“I’ve had people work for me, friends, they’ve had far worse cancers than even the cancer that I had,” Snoey said. “I didn’t have to do injective chemo. Life just goes on. I just adapt to a situation that I haven’t planned on.”
Although he has reassumed some of his commitments, including chairing the SEATS coalition, Matheson said Snoey is taking it easy for now.
“I think he was surprised by how the recovery zapped his energy,” he said. “Wayne is a high energy person. He doesn’t walk. He speeds walks wherever he’s going. I think it was hard for him to slow down a little bit. He’s cut back on a lot of regional involvement but the ones he hasn’t he’s been a passionate advocate for transportation solutions in the central puget sound area.”
Snoey said he will maintain a low-key profile for the near future in order to recover.
“I’m still taking part in key, important issues,” Snoey said. “But the day to day issues in the city you won’t see me. I need to limit my time and control my stress. I have to keep my stress down because it’s not good post-cancer. My doctors have told me to slow down, which is hard for me because I’ve had this pace since I was 17.”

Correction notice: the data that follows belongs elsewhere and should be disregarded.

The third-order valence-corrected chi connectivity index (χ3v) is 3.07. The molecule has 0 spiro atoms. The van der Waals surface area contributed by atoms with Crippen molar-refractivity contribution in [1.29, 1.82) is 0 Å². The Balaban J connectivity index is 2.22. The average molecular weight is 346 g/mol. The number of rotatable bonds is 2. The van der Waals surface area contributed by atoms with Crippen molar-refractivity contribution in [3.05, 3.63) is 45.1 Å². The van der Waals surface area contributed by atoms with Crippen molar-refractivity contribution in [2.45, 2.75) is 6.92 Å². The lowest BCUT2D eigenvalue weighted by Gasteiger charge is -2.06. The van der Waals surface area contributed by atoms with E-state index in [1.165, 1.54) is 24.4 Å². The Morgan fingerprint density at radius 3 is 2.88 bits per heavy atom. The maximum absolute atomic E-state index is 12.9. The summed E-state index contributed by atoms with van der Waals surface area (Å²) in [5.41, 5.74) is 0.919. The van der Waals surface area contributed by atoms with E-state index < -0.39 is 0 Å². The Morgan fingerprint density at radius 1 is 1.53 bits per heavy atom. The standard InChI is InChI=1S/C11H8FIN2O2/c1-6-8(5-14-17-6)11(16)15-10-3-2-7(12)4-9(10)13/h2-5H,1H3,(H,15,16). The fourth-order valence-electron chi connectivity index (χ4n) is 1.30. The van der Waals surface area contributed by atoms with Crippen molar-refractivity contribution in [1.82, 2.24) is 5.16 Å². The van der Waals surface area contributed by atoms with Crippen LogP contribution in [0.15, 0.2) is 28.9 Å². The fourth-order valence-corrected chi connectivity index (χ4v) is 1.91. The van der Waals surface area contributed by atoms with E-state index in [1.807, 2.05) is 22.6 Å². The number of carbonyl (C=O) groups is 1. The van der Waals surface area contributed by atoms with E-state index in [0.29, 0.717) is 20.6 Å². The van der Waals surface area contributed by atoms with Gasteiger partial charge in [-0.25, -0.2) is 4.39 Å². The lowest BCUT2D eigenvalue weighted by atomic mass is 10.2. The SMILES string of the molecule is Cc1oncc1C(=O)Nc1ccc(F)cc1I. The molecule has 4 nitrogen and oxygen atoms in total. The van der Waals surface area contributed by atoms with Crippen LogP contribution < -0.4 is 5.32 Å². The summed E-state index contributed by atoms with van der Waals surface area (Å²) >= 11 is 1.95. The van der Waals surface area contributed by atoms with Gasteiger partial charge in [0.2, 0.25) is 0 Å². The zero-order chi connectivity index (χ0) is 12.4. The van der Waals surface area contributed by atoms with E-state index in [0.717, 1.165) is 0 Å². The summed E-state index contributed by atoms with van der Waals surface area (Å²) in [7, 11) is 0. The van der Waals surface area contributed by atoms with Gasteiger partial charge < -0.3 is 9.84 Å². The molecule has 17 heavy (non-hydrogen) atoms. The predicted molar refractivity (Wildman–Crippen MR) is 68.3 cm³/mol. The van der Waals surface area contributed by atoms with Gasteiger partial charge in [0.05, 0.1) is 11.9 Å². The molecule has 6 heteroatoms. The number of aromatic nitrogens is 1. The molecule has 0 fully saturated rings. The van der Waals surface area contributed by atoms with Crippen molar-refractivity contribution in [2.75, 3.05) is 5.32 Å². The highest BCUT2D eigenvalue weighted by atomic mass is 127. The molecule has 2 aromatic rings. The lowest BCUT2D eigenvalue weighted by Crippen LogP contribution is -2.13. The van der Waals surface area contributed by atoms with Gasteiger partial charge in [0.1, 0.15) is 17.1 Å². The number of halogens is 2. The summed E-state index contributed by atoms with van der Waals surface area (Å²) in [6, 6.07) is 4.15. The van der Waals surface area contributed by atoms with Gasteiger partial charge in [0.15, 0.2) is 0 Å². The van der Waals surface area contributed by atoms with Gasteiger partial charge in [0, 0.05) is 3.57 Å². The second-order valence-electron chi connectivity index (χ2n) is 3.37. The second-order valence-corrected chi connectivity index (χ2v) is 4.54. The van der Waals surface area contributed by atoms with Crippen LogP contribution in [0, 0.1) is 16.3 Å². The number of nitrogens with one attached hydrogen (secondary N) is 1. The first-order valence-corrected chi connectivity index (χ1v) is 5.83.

Harto said that the good relationships between council members and city staff help make it easier for those like Snoey when unexpected difficulties arise in their lives.
“He’s been pretty low key here at a local level and we understand that,” Harto said. “We can accommodate that and we would do that for any of our council members. The staff does that too for us. They can accommodate us in a variety of ways. You do get very tired. He just doesn’t come to City Council meetings on Tuesdays and then hit the golf course. One thing about this council is we treat each other with respect and dignity but we are supportive of one another. I think that’s one thing the community sees about us. We just do treat each other with respect. We can all go have a beer at Applebees, as long as we don’t sit together (to avoid an unintentional quorum), just to be on the safe side.”
Contact Covington Reporter Reporter TJ Martinell at email@example.com or 425-432-1209 ext. 5052.